Pope John Paul II and President George Bush in 2001. Wikimedia Commons

“Evil and Death Do Not Have the Final Say”

The Holy Father’s address at the General Audience, St Peter Square, September 12, 2001.
John Paul II

I cannot begin this audience without expressing my profound sorrow at the terrorist attacks which yesterday brought death and destruction to America, causing thousands of victims and injuring countless people. To the President of the United States and to all American citizens I express my heartfelt sorrow. In the face of such unspeakable horror we cannot but be deeply disturbed. I add my voice to all the voices raised in these hours to express indignant condemnation, and I strongly reiterate that the ways of violence will never lead to genuine solutions to humanity's problems.

Yesterday was a dark day in the history of humanity, a terrible affront to human dignity. After receiving the news, I followed with intense concern the developing situation, with heartfelt prayers to the Lord. How is it possible to commit acts of such savage cruelty? The human heart has depths from which schemes of unheard-of ferocity sometimes emerge, capable of destroying in a moment the normal daily life of a people. But faith comes to our aid at these times when words seem to fail. Christ's word is the only one that can give a response to the questions which trouble our spirit. Even if the forces of darkness appear to prevail, those who believe in God know that evil and death do not have the final say. Christian hope is based on this truth; at this time our prayerful trust draws strength from it.

With deeply felt sympathy I address myself to the beloved people of the United States in this moment of distress and consternation, when the courage of so many men and women of good will is being sorely tested. In a special way I reach out to the families of the dead and the injured, and assure them of my spiritual closeness. I entrust to the mercy of the Most High the helpless victims of this tragedy, for whom I offered Mass this morning, invoking upon them eternal rest. May God give courage to the survivors; may He sustain the rescue-workers and the many volunteers who are presently making an enormous effort to cope with such an immense emergency. I ask you, dear brothers and sisters, to join me in prayer for them.

Let us beg the Lord that the spiral of hatred and violence will not prevail. May the Blessed Virgin, Mother of Mercy, fill the hearts of all with wise thoughts and peaceful intentions.

Prayer of the faithful
Brothers and sisters,
with great dismay in the face of the horror of destructive violence, but strong in the faith that has always guided our fathers, we turn to the God of Abraham, Isaac, and Jacob, the salvation of His people, and as trusting children we beseech Him to come to our aid in these days of mourning and innocent suffering.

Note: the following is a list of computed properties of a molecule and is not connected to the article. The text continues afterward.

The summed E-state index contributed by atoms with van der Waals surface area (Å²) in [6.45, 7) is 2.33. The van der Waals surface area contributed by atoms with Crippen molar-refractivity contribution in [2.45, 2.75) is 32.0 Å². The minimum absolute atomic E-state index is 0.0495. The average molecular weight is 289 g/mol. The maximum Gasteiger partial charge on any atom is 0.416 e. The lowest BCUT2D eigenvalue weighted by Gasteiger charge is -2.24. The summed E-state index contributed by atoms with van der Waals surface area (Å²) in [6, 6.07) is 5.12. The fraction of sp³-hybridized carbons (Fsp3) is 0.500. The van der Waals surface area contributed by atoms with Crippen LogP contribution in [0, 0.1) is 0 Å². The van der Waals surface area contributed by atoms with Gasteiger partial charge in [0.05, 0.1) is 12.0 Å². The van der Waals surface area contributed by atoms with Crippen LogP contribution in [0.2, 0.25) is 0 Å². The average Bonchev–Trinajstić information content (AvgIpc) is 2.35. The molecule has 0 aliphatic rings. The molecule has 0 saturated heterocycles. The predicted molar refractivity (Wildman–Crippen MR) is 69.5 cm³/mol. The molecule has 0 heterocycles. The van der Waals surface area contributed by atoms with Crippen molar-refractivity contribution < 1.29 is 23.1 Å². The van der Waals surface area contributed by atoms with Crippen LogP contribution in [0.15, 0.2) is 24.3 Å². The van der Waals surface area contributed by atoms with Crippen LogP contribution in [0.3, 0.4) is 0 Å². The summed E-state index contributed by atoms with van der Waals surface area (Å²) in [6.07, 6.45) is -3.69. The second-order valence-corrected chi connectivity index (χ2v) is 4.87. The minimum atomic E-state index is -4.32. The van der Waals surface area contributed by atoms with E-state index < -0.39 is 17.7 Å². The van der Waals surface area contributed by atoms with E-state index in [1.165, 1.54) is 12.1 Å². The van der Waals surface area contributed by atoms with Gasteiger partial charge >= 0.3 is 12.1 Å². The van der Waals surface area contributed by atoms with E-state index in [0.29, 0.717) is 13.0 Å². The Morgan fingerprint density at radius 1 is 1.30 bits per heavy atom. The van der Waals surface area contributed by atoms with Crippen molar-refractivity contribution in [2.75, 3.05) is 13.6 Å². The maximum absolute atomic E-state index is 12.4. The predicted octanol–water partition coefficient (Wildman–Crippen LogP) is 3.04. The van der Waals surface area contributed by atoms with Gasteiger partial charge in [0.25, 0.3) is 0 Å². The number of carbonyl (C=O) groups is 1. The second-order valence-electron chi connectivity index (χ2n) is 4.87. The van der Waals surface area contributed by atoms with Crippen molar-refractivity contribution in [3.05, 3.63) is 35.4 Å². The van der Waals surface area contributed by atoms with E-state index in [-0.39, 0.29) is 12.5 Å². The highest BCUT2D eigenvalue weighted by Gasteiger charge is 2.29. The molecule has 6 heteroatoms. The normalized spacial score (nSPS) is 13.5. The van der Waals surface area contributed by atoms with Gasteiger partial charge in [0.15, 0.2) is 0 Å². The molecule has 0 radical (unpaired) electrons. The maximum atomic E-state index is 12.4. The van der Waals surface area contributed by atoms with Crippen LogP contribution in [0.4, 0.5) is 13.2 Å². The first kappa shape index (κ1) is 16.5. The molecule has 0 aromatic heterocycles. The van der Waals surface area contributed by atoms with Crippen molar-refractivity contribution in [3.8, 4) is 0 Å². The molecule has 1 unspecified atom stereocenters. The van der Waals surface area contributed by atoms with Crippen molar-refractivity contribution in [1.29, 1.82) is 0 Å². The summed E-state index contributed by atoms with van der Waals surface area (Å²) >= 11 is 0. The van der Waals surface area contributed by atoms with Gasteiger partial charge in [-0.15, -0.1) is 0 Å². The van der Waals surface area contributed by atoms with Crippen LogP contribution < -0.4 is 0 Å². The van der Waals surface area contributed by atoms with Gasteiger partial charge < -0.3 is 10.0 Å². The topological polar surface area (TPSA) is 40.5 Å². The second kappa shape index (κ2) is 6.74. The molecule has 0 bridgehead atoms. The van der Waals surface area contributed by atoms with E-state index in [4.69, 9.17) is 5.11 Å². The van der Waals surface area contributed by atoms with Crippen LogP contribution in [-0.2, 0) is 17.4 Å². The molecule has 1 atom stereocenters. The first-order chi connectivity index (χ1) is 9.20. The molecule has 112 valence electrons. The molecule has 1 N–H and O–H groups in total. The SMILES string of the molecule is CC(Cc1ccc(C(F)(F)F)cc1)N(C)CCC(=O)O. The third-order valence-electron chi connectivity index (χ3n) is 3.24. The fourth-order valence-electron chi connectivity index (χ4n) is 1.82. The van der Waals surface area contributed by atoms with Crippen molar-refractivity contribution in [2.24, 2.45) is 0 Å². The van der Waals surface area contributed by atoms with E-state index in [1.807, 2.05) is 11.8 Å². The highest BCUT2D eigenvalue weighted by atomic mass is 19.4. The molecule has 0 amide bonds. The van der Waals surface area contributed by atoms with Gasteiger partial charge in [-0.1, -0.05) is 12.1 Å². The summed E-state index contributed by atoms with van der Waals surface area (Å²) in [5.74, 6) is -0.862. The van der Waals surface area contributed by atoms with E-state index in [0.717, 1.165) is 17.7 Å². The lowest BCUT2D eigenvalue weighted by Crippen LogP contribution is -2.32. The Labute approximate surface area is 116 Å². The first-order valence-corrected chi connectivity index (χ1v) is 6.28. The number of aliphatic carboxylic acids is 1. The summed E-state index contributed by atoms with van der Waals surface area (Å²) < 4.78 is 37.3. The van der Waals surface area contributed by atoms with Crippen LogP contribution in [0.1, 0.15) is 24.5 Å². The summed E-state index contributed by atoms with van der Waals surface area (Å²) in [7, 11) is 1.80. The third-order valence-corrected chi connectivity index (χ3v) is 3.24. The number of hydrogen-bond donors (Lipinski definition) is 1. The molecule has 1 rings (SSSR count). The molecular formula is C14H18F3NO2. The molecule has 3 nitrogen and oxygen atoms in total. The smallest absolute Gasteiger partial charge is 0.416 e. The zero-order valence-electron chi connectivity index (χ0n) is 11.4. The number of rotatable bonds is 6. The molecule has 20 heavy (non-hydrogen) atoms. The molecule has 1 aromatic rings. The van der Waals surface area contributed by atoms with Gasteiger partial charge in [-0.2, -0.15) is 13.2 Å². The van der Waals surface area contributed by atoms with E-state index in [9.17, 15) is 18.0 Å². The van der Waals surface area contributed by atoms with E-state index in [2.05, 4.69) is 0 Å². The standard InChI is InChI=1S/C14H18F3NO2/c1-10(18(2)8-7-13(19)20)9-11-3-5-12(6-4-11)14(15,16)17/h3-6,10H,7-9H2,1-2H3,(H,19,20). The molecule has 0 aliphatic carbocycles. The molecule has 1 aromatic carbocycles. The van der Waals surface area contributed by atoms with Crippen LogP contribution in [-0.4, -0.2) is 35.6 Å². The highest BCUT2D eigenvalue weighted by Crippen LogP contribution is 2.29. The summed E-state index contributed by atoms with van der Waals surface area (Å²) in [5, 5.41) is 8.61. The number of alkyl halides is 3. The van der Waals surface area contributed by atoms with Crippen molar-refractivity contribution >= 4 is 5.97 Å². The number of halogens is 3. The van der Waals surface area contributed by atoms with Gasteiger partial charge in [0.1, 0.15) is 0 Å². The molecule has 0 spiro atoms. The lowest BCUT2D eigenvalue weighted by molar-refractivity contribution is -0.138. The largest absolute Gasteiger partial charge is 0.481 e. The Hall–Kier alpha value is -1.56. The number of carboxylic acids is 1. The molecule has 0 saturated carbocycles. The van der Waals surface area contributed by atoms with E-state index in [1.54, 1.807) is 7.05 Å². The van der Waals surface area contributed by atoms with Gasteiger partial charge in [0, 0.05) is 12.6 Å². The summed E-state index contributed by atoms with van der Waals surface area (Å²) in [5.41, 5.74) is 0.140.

1. For the Churches of the East and the West, and especially for the Church living in the United States of America, that, although prostrated by feelings of loss and grief, drawing inspiration from the Mother of Our Lord, a woman of strength beside the cross of her Son, they may nurture in their hearts desires for reconciliation and peace and work to build a civilization of love.

2. For all those who bear the name of Christians, that, in the sad events of a mankind full of misunderstanding and hatred, they may continue to be witnesses to the presence of God in history and the victory of Christ over death.

3. For the leaders of nations, that not allowing themselves to be dominated by hatred and the spirit of retaliation, they may do everything possible to keep weapons of destruction from sowing new hatred and new death and strive to bring light to the darkness of human affairs with works of peace.

4. For those who are in tears and grief at the violent death of their family and friends, that in this hour of suffering they may not let themselves be overcome by grief, desperation, and revenge but may continue to have faith in the victory of good over evil, of life over death, and may commit themselves to building a better world.

5. For the wounded and suffering because of senseless terrorist acts, that they may soon regain their stability and health, and in front of the gift of life may nurture in their hearts desires for construction, collaboration, and service to every form of life, free of rancor and vengeful feelings, and may become workers for justice and builders of peace.

6. For the brothers and sisters who met death in the madness of violence, that they may find in the peace of the Lord their certain joy and eternal life, and that their dying may not be in vain but the leavening for a new epoch of brotherhood and collaboration among the peoples.

O Lord Jesus,
remember our deceased and suffering brothers before Your Father. Remember us too and grant us to pray in Your own words:
Pater noster…

Almighty and merciful God,
those who sow discord cannot comprehend You,
those who love violence cannot welcome You:
look on our suffering human condition,
tried by ferocious acts of terror and death,
comfort Your children and open our hearts to hope,
so that our time
may yet know days of serenity and peace,
Through Christ Our Lord.